Recently I posted a small, self-deprecating remark on Twitter, only to have a lovely stranger pipe up and declare me beautiful. Turned out she was published author of poetry and literary fiction Dr. Alexandria Constantinova Szeman, and that she had a plethora of knowledge about that big taboo subject: writers and how they make money. She graciously consented to give a small interview to share her experiences. Please enjoy!
Please summarize for me each case in which you attempted to make income as an author.
I began writing early, and tried to “sell” my stories for 25¢ each when I was 12. When I was in high school, I began sending my work out for publication, without doing much research into the markets first, so I got nothing but rejections. By the time I was in college, I’d learned to research the poetry market, and my work began to get published. Most of my work was published for copies of the journal in which it appeared. I worked several jobs all through high school, college, and grad school to earn enough money to support myself and my writing, and I continued to take additional work when I was a Professor to help pay for my writing career. This is the list of my writing income.
• Articles for encyclopedias: $50-100 each article, about .025¢/word, 3 years work = $900 earnings
• Prize money $800 for poems that took 5 years to write and get published in literary and university journals
• Creative writing fellowship: $7K for one year to write full-time, based on my published-to-date body of work
• Advance from HarperCollins for my first novel, The Kommandant’s Mistress: $25K ($15K for US publishing rights, $10K for foreign publishing rights). Divided into two payments, 1 year apart. 15% to agent, 30% to IRS, 18.78% to Social Security Self-Employment tax, 10% to state and local taxes.
• Advance from Arcade Publishing for second novel, Only with the Heart: $10K, divided into two payments, 1 year apart. 20% to agent, 30% to IRS, 18.78% to Social Security Self-Employment tax, 10% to state and local taxes.
• Advance from Story Press for third book, Mastering Point of View: $6K, divided into 3 payments (1st on negotiation of contract, 2nd when manuscript delivered 1 year later, 3rd on publication of book 1 year after manuscript delivery). Agent commissions and tax payments the same percentage as for second book.
• Film option from Patrick Stewart’s Flying Freehold Production Co, for 10-year option, for The Kommandant’s Mistress: $4K, paid a little more than a year after book was optioned. Agents’ commission and taxes the same as for second and third books.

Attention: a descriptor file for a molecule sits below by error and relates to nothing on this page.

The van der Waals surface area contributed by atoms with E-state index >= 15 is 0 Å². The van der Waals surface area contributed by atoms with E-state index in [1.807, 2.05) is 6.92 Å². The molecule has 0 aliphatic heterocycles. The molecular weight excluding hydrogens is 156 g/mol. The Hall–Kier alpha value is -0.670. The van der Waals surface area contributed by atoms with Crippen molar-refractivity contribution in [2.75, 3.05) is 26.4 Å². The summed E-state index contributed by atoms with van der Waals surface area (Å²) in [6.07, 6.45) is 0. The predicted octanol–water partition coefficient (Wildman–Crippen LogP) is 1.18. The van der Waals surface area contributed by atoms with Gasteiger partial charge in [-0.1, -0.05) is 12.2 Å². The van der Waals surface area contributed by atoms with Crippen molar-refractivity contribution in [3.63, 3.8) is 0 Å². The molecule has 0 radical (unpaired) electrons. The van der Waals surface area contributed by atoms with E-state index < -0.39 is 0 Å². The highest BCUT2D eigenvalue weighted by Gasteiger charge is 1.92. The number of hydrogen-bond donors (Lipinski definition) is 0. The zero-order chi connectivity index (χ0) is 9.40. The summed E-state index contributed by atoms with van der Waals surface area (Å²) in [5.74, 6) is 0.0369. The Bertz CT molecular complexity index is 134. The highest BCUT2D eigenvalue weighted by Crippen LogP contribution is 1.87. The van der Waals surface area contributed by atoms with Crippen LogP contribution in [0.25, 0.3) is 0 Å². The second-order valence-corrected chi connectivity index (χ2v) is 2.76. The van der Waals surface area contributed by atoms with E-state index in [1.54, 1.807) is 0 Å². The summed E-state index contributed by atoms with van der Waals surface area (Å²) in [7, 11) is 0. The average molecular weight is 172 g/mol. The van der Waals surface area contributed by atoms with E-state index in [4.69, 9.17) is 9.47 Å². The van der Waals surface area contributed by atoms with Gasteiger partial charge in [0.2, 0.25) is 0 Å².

• Since self-publishing 5 years ago, Amazon has paid me $10K. I have to pay taxes, including Social Security self-employment tax, but no agents’ commissions.
All my work was traditionally published until 2012 when I Indie published my Out-of-Print (OP) books with Amazon. All the traditional publishers claimed that, though I earned out the Advances for each of my titles, i.e., I “repaid” the publisher’s Advance with my royalties, I never earned any additional monies. I found that difficult to believe since the publishers still wanted my work, which indicated that they were earning money that I was not aware of, but authors never get to see their sales figures. Ever. And their agents can’t look at them either. We have to accept whatever Royalty Statement the traditional publisher sends us.
Total earnings for 40 years of publishing: $63,700 = $1,592.50/year, before paying agents’ commissions and taxes.
The costs of running my writing business are, on average, $18K per year.
Sheesh, no wonder I had to work full-time plus several part-time jobs until retirement in order to support my writing career. Now I live on my pension and write full-time. Literary fiction is one of the hardest genres to get published, and it’s even more difficult to get poetry published, especially as books, since agents traditionally do not represent poetry.
In your opinion, which type of publishing would you recommend to others? Feel free to give any caveats.
Self- or Indie publishing is best if the writer knows the traditional publishing industry well enough to format and design his own book (or has the funds to pay someone else to do that work), design covers, write editorial copy, purchase the artwork for covers, etc. The author has to do his own marketing whether traditionally or Indie published.
Traditional publishers will still come to any author whose book becomes a bestseller, as Amanda Hocking’s career demonstrates, so a writer has nothing to lose by publishing his own work.
Caveat: Being a writer is not the same as being an author. Being a writer is for yourself, and all you need to do is write, preferably every day. An author is a published writer. Being an author is not romantic or glamorous: it’s tremendously hard work with virtually no financial or critical reward. Don’t even try to become an author unless you cannot live without being a published writer.
Alexandria Szeman is the author of New York Times Book Review Notable Book and University of Rochester’s Kafka Award winner for “the outstanding book of prose fiction” The Kommandant’s Mistress, as well as the true crime memoir M is for Munchers: The Serial Killers Next Door, which empowers abuse survivors. You can find her on Twitter and Facebook.